Although I’m happy with my illusionist character in Castles & Crusades, I think I’d change the class a little should I run a game.  Here are my ideas, influenced mainly by the level titles in AD&D and the conception of the class in the computer game Ultima III.  I really like the explanatory fluff for illusionists in the 4th printing of the C&C Player’s Handbook, which, in short, describes illusions as creating realities from the beliefs, fears, and wishes of the caster and/or subject of the spells.  I’d go even further and make Illusionists mystics who take advantage of the illusory nature of reality itself to manipulate the consciousness of others and reality.  I suppose this must be influenced by Buddhist and Hindu ideas about the illusory nature of phenomena experienced by the unenlightened, and the siddhis available to those with insight into the true nature of reality, as well as traditional Western “stage magic“.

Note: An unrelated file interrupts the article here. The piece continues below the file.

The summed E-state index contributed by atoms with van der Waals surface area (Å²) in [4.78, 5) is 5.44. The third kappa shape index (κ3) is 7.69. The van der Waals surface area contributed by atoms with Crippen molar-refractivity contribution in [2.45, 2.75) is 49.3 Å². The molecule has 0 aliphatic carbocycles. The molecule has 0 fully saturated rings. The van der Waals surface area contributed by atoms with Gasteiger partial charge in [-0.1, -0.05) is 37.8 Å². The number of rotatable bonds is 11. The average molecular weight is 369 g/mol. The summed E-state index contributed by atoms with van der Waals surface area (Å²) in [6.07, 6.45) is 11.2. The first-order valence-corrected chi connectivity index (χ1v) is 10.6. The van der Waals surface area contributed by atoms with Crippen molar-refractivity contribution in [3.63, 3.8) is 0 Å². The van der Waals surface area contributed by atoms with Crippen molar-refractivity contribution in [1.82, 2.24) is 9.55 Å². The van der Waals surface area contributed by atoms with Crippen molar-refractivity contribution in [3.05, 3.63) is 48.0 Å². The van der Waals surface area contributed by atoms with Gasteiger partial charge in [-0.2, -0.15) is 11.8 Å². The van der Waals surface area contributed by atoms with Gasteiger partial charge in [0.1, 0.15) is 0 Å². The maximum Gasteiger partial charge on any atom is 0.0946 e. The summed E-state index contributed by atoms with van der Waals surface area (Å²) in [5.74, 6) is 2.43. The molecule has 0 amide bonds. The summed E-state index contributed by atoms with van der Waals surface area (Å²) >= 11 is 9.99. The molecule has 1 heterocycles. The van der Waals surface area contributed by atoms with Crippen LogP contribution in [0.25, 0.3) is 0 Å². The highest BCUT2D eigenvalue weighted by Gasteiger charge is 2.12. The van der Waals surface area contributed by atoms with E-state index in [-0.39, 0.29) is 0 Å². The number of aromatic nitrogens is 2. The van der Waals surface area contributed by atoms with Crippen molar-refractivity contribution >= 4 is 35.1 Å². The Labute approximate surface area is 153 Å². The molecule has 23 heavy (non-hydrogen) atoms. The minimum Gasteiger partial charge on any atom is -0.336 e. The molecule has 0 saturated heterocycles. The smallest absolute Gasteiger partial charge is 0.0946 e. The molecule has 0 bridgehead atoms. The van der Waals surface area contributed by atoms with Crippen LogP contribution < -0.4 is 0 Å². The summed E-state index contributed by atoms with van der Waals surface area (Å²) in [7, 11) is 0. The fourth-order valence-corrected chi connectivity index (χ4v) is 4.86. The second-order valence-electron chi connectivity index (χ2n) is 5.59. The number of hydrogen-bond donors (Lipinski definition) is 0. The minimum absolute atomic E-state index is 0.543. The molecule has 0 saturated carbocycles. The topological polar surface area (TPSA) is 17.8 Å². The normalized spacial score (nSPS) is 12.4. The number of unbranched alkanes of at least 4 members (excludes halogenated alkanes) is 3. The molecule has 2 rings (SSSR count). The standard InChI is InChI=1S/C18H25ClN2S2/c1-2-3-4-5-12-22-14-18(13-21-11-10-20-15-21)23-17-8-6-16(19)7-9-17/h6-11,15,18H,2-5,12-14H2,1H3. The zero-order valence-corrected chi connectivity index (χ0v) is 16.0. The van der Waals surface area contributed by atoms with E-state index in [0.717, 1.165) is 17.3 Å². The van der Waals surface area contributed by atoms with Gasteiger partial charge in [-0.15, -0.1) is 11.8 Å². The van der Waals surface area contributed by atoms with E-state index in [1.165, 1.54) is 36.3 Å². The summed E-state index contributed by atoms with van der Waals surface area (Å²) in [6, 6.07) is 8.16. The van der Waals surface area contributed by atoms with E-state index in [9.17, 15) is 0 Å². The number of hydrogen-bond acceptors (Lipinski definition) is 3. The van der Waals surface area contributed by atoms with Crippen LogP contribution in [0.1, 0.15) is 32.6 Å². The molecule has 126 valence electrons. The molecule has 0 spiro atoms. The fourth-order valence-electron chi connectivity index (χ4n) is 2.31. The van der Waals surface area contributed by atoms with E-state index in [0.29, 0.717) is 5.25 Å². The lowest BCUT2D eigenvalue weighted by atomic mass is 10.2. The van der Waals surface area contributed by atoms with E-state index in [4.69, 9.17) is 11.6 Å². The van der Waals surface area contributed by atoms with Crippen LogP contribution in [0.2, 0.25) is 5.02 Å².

I’ll try to make this as general as possible so you can easily adapt it to whatever game you play (early editions of D&D/AD&D, C&C, or a retro-clone).

Illusionist

Illusionists are a sub-class of magic-users.  They are mountebanks and tricksters who use a combination of magic and sleight of hand to distract and fool others.  As adventurers, they bring their formidable skills of deception, intimidation, and stealth to the table and can play a support role similar to thieves and magic users.